Trans YouTuber Abigail Thorn would’ve been dead by 30 if she kept ‘pretending to be a man’
YouTube star Abigail Thorn has opened up about her decision to come out as trans, revealing that she expected to be dead by 30 if she had to keep pretending otherwise.
Thorn, 27, is a veteran YouTuber and creator of the long-running channel Philosophy Tube, which has more than 900,000 subscribers and 50 million views.
“I deliberately pretended to be a man in quite a few of my videos, I changed my clothes and put on a very deep voice, so I hid, deliberately, for a long time.”
But there came a point where Thorn realised she simply couldn’t keep living much longer if she had to live a lie.
“I remember very clearly waking up one morning years ago and thinking: ‘I can’t do this for much longer. I think maybe I’ll live until I’m 29, maybe not much beyond that. If I have to keep pretending to be a man, I’m gonna die,'” she recalled.
“And now that I’m finally out, all my loved ones, they say to me: ‘You seem so much happier, you’re more relaxed.’ I’m sleeping better, I have nicer dreams now. It’s incredible.
“It’s because I’m a woman,” she added, “and because I don’t have to pretend to be a man anymore.”
When Abigail Thorn came out in both a written and filmed statement she took aim at the climate of transphobia in the UK that’s allowed “pseudoscience and fear-mongering” to stymie trans rights in the nation.
Three months on, the star admitted she was “terrified” that the anti-trans media would spin her coming out into a negative – and this fear impacted her day-to-day life.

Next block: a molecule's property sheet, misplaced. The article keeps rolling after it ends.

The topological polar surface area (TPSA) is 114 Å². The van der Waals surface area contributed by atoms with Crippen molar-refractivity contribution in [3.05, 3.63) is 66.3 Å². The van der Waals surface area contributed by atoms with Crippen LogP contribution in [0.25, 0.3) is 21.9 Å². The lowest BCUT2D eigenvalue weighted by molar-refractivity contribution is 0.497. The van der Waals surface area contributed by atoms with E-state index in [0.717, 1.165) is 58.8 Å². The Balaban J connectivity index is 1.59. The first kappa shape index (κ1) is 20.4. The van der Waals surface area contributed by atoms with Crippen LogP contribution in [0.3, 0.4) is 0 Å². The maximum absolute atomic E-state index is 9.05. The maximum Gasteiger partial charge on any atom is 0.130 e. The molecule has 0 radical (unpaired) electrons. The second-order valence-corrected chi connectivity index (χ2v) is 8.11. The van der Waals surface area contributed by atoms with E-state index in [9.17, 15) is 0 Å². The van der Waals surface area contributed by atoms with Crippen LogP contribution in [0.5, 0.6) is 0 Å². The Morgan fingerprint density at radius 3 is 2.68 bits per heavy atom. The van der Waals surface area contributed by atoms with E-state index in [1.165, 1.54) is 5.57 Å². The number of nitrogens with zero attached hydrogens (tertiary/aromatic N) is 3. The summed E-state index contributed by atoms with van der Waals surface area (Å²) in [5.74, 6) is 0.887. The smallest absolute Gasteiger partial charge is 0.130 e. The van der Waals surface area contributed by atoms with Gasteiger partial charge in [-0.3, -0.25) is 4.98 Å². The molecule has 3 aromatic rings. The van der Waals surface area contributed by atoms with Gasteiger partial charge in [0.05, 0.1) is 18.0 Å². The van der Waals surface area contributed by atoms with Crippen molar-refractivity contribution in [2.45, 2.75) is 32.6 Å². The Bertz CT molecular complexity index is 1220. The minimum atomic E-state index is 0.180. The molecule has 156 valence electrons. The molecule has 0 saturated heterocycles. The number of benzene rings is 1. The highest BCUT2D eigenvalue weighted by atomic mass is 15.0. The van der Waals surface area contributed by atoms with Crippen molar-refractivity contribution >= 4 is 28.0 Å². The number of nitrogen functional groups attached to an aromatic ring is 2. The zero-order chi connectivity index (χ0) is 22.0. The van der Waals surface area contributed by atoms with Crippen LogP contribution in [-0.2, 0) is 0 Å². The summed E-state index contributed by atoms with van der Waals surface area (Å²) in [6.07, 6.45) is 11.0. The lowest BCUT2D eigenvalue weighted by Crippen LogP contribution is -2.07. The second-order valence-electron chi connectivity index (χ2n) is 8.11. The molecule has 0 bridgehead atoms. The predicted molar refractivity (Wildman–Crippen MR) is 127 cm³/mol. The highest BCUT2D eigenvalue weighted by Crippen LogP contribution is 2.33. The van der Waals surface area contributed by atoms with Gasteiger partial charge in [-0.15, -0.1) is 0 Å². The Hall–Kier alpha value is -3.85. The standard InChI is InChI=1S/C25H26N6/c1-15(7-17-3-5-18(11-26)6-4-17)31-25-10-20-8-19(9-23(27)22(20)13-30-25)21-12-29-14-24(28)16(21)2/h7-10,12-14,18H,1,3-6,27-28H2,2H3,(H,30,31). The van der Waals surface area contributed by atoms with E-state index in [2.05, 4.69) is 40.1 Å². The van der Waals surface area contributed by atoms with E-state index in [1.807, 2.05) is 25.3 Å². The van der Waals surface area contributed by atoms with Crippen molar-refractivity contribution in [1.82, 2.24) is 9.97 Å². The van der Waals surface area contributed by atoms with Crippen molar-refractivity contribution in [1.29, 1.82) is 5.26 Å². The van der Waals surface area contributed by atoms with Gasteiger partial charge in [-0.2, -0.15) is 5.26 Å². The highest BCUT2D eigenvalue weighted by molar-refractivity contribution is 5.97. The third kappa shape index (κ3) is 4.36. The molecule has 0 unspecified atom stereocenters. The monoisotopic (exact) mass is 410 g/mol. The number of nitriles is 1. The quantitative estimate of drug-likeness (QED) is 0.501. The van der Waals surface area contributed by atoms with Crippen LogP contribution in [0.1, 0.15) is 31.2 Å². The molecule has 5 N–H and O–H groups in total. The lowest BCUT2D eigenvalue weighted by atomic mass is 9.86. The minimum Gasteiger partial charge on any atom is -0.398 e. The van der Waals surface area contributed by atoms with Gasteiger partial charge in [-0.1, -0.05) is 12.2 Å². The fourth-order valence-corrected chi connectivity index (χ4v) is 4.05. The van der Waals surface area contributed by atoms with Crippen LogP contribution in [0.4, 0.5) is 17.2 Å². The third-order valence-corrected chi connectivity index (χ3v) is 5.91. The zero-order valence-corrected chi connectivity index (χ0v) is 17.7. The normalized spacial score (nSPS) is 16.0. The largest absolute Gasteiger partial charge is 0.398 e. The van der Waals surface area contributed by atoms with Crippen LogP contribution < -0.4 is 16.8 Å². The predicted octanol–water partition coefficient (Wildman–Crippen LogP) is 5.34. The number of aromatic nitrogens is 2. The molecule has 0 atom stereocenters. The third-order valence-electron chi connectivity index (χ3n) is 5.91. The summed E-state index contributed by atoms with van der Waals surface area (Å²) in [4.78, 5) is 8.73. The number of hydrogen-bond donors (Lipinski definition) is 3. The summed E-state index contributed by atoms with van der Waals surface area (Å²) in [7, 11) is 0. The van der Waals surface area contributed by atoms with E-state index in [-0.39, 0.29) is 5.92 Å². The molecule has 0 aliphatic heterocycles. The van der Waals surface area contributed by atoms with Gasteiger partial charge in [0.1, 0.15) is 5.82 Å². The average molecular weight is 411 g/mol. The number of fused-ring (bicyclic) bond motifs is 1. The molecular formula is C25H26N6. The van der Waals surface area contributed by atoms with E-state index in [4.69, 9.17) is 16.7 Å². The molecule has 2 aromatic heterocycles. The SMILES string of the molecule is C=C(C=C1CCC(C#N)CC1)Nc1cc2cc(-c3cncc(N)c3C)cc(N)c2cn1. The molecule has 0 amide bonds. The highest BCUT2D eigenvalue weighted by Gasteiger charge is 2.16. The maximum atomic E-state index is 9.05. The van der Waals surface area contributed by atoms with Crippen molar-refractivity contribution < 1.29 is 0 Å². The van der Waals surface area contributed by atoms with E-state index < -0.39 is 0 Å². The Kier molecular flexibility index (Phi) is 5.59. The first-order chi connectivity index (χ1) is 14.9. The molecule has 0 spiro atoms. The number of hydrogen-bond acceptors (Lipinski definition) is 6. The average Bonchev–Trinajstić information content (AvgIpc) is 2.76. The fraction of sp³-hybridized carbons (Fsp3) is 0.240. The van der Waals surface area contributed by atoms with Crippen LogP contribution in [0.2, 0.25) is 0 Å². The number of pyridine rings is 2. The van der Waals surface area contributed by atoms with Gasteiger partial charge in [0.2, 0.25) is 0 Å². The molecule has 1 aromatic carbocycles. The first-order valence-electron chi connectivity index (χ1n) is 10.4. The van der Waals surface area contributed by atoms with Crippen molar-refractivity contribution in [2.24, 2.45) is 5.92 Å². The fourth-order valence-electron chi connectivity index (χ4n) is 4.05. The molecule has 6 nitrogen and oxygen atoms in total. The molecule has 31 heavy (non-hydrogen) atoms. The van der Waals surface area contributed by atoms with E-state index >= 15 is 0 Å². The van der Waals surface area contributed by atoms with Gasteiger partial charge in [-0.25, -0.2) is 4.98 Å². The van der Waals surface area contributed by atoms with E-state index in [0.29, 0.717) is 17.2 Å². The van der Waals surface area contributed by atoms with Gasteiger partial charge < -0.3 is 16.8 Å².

Speaking through tears, she recalled an occasion when she felt unable to collect her baby niece from nursery because “I know what the newspapers in this country say about trans people”.
“I was walking to the nursery with my brother to pick her up, and halfway there I suddenly stopped and said to my brother, ‘I can’t go with you, because I know what people think about us,'” she said.
“And I had to go, and I couldn’t see my baby niece, and my brother had to tell her: ‘Aunty Abi loves you, but she can’t be here because people might say awful things about her.'”
She’s determined not to hide her trans identity and is leaving all her old videos on the channel so people will always know she’s transgender.
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But she spoke bluntly about the reality of being trans in the UK, and the rights she’s had to give up in exchange for the freedom to live as her authentic self.
“I don’t have the same rights as everyone else. Literally, the morning that I woke up and started my transition, I lost some of my rights,” Thorn said. “I can’t get married the same way that you can. I can’t get the same healthcare that you can get anymore, because I am trans.
“I would love to stand up and say, ‘It’s wonderful out here, it’s the easiest thing in the world [to be openly trans],'” she continued.
“I do feel a hell of a lot better since I did, not only come out to myself but publicly as well. It’s like gravity has been turned down by ten percent. But I also know how hard it is.”
“I don’t think being trans is anything to be ashamed of”
— BBC News (UK) (@BBCNews) April 3, 2021